Did you have major life changes–marriage, divorce, children, death, illness, or a lot of stress and drama in general? In the short term, all of these things can distract you to the point where you do more sitting on a bench in the gym and staring into space than you do working out and, in the long run, you simply forget to make taking care of yourself a priority.

Take the wisdom that your log has to offer and learn from it. If you are willing to think honestly about what you have written–or not written, for that matter–you will find much that will be to your benefit.

Apply what you learn in planning for the next year, and you will turn the past year, no matter how it may seem now, into a major success as well.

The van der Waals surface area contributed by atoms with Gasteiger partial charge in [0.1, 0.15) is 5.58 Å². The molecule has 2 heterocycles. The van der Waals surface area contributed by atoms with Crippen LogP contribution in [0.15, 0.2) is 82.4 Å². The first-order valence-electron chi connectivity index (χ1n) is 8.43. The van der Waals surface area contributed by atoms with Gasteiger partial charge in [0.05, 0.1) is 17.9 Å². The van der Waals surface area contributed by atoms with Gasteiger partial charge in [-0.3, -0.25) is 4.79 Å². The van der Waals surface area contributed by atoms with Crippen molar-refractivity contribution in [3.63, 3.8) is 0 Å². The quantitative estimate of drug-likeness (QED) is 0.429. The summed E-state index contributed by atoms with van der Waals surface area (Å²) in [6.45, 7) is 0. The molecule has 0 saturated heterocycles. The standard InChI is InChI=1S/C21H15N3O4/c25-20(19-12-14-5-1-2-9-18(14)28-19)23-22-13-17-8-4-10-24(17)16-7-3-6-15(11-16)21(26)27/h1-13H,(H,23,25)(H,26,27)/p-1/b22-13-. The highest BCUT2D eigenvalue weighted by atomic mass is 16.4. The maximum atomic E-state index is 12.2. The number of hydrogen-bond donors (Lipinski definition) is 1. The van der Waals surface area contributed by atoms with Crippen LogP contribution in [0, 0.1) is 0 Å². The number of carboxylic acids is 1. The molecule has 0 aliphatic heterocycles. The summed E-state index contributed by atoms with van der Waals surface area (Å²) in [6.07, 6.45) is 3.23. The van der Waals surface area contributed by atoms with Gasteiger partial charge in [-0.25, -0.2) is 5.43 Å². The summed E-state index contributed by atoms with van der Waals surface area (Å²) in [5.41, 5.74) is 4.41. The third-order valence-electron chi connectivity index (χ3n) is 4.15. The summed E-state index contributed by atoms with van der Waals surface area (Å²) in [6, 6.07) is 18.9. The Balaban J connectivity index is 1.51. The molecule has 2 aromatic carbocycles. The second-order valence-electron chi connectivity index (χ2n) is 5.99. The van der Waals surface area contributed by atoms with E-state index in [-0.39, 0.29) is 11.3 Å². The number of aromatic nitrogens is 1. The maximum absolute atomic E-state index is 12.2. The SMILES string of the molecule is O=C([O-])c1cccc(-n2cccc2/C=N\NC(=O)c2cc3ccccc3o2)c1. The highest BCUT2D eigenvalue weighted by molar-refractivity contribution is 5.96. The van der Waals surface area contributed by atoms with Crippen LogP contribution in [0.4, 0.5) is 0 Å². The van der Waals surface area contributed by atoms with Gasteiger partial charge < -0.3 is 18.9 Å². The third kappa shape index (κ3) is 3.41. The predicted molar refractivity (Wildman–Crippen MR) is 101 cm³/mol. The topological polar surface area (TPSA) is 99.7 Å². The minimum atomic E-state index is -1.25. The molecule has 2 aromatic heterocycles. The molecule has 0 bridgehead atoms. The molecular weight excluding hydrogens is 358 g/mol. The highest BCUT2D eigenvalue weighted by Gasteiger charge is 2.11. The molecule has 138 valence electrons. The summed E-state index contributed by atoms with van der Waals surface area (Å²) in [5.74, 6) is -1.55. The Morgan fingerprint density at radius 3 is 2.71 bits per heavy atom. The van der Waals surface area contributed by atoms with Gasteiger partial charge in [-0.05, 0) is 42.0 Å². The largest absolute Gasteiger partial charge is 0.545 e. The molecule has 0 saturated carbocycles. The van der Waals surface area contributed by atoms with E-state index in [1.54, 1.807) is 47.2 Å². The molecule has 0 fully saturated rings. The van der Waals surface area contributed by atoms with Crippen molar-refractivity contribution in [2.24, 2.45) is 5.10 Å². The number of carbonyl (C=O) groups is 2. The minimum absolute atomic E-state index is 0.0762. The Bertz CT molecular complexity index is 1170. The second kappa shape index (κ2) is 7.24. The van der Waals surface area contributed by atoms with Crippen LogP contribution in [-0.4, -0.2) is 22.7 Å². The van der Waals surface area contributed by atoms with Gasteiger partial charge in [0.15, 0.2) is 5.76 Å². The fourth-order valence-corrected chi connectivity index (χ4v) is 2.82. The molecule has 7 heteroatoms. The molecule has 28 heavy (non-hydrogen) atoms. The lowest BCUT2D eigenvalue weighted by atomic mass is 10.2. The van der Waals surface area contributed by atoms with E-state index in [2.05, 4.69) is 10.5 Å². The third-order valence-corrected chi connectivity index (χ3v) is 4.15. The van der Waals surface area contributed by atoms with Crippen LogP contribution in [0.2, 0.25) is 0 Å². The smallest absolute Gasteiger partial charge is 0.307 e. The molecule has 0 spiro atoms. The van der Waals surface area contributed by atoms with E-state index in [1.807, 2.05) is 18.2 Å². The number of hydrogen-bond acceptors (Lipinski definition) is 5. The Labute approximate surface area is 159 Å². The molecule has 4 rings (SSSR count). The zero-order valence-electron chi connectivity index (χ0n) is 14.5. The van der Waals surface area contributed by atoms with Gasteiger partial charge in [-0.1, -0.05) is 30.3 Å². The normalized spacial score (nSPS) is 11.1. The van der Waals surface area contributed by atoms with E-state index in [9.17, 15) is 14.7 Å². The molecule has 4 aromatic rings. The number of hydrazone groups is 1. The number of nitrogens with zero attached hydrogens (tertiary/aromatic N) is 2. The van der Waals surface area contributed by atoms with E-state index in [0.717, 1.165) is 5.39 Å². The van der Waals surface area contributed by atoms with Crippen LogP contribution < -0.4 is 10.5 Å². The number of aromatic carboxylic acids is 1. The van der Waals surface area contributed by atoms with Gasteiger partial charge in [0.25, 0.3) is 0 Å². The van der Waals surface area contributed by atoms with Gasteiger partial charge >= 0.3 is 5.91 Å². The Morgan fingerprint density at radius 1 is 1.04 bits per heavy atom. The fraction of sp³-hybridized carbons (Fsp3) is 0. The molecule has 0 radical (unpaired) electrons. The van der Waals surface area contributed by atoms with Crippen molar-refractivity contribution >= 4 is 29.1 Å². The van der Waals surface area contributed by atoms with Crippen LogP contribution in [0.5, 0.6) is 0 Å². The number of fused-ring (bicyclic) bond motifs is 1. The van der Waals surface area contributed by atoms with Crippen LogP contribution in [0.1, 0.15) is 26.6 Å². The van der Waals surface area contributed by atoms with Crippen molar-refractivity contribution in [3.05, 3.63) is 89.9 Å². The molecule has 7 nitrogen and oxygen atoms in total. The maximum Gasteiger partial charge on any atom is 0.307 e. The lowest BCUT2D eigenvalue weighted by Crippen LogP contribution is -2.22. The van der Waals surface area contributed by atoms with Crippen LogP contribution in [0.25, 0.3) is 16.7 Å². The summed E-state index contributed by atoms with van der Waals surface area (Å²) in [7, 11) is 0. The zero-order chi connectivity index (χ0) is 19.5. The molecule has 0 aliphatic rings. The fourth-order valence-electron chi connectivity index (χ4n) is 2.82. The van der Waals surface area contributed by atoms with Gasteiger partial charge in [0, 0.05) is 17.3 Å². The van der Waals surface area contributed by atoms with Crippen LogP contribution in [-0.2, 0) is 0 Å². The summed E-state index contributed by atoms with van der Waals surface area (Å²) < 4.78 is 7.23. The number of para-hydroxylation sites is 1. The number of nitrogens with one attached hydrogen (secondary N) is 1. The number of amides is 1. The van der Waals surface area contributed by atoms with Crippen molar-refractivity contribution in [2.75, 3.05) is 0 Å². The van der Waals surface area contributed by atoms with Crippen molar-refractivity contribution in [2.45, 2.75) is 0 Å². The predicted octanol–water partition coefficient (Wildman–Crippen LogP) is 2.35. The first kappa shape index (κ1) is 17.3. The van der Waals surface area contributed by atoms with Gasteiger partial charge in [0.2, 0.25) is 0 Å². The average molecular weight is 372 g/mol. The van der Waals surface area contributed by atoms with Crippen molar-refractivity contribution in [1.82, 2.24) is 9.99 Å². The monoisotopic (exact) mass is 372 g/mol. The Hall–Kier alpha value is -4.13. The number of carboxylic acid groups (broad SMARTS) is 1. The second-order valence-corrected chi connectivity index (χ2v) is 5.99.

Building on Success

As I said, failure can be success if you choose to learn from it. So now how do you build on what you’ve gained over the past year if it doesn’t appear that you gained anything?

If you are sitting there trying to figure out how to improve over the next year despite a lack of impressive progress over the past year, you are already on the path to success. You’ve gained some sense of accomplishment or you wouldn’t be looking forward to the year ahead. So, where do you go next?

First, make sure that your training is in fact taking you in the direction you want to go. Perhaps you have gained some muscle bulk, but that wasn’t really what you had been trying to do. Most guys would look at bigger muscles as a win, but if you thought you had been working on program to lean out, then it is time for a reassessment. Just as if you had been trying to get bigger and stronger but ended up losing weight instead, you need to think about what you had been doing.